Fort Hood Shooter Defense: Preventing Harm from Coming to Taliban Fighters
Army Major Nidal Hasan wants to use the "defense of others" in his trial for the 2009 mass shooting at Ft. Hood.
An Army psychiatrist charged with gunning down Fort Hood soldiers said Tuesday his defense would show that he was compelled to do so because deploying U.S. troops posed an imminent danger to Taliban fighters.
The military judge asked Maj. Nidal Hasan if he has evidence to support his "defense of others" strategy, hinting that it could be thrown out.
Such a defense requires Hasan to prove the 2009 killings were necessary to protect others from immediate harm or death, and military law experts not involved in the case said the judge is unlikely to allow him to present that defense.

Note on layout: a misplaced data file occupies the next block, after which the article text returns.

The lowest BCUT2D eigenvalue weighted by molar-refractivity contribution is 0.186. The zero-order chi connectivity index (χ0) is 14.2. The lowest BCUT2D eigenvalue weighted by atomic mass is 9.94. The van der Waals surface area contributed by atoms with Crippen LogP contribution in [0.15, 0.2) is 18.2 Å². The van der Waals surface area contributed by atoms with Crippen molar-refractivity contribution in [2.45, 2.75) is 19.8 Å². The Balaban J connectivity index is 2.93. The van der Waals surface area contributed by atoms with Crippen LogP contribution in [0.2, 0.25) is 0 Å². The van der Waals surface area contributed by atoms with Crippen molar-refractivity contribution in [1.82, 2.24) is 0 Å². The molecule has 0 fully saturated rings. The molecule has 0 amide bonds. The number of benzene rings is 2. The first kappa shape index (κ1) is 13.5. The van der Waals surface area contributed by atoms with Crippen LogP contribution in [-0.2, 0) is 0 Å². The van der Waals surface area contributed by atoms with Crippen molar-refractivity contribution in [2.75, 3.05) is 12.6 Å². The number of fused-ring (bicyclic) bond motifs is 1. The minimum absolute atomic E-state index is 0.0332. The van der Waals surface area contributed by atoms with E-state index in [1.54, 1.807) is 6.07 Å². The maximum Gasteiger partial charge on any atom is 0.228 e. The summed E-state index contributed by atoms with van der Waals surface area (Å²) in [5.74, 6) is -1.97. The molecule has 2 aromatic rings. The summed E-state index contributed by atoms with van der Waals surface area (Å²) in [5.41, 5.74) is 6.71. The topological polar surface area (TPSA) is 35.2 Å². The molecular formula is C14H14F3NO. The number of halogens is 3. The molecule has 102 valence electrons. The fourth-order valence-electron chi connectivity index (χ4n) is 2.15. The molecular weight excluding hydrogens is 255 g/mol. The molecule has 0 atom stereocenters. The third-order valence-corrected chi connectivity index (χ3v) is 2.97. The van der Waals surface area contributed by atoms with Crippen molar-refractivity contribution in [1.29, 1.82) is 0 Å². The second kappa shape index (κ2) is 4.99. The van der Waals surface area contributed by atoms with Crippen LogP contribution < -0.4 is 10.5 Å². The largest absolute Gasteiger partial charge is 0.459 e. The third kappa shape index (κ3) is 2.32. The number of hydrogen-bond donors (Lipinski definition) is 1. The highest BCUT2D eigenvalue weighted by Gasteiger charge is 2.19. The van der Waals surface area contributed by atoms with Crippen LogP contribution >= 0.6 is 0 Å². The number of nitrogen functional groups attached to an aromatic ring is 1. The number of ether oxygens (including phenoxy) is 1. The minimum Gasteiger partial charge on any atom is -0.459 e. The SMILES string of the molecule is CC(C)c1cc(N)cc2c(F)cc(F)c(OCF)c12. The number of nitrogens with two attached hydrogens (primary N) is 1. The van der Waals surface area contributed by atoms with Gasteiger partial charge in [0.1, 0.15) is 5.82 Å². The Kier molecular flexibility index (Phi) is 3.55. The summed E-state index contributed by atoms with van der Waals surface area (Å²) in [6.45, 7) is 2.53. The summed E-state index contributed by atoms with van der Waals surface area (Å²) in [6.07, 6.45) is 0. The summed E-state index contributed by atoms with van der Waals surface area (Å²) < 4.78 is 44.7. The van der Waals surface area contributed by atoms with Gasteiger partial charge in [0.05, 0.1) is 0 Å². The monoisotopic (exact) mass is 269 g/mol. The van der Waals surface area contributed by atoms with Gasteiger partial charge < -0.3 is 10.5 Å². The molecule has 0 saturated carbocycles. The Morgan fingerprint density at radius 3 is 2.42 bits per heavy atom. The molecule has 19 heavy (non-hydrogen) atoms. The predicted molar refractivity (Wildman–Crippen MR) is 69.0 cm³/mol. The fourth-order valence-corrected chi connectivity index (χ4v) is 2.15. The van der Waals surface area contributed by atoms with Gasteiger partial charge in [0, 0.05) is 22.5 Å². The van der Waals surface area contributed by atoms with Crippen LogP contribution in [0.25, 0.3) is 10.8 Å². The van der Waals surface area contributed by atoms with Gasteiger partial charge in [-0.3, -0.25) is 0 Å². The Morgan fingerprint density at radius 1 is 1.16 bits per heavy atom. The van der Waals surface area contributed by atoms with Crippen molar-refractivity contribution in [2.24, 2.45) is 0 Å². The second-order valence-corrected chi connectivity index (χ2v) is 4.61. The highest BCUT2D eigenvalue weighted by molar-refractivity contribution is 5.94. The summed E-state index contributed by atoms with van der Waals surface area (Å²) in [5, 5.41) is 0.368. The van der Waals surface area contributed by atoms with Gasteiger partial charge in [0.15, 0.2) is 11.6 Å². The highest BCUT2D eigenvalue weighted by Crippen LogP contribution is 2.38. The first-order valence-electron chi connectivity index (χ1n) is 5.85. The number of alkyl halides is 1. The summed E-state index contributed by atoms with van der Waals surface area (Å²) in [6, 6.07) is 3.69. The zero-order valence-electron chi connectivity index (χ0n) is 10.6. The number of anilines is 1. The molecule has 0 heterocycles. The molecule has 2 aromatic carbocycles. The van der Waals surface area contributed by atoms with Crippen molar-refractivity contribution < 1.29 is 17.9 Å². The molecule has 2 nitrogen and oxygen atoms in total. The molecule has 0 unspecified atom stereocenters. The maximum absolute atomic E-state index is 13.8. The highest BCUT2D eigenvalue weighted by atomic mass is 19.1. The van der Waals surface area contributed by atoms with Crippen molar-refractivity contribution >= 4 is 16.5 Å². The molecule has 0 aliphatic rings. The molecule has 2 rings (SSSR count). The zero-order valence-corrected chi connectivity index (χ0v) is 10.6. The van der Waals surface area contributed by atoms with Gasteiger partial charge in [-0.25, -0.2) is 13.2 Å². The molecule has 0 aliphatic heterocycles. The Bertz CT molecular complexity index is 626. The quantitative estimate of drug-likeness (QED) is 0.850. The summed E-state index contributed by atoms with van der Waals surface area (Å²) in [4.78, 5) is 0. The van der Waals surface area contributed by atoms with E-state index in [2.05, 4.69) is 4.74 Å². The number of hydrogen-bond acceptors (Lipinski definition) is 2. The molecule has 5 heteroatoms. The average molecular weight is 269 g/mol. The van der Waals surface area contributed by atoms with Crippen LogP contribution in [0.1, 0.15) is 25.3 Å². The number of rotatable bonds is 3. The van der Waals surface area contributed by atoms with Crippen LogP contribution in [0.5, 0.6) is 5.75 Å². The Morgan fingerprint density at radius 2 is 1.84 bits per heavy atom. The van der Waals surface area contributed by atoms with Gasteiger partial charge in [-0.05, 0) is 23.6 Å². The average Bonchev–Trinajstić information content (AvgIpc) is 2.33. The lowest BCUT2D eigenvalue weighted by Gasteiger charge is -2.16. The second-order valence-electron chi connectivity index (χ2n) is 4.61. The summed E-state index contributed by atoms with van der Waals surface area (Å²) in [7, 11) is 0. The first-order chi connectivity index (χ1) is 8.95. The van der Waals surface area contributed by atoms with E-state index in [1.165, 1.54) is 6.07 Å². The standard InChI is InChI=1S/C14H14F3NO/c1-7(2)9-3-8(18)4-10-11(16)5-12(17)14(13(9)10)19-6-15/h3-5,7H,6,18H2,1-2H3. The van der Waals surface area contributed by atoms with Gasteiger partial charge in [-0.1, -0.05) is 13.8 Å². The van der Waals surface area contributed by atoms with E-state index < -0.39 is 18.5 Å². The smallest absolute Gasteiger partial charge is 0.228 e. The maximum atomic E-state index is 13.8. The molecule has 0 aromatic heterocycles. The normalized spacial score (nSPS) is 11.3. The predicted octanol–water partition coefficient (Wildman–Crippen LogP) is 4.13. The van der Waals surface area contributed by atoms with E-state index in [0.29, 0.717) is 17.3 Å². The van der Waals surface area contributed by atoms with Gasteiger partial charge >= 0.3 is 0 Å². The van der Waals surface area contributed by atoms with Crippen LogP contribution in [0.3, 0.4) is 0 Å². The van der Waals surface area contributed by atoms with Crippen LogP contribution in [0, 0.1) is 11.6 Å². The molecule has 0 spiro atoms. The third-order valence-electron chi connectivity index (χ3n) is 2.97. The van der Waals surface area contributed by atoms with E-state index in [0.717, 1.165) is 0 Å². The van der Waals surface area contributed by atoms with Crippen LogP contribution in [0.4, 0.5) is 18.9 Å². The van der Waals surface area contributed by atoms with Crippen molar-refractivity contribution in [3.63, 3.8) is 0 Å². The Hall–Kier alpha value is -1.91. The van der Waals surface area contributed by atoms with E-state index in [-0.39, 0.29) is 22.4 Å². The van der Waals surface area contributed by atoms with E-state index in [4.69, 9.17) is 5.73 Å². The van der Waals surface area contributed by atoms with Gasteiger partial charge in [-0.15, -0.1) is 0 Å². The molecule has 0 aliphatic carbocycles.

"A 'defense of others' strategy is not going to work when you're at war and the 'others' are enemies of the U.S.," said Jeff Addicott, director of the Center for Terrorism Law at St. Mary's University in San Antonio. "And what makes it more egregious is that he targeted medical personnel whose primary purpose was to heal, not to kill."
The Defense Department previously classified the Fort Hood shooting as an act of workplace violence.
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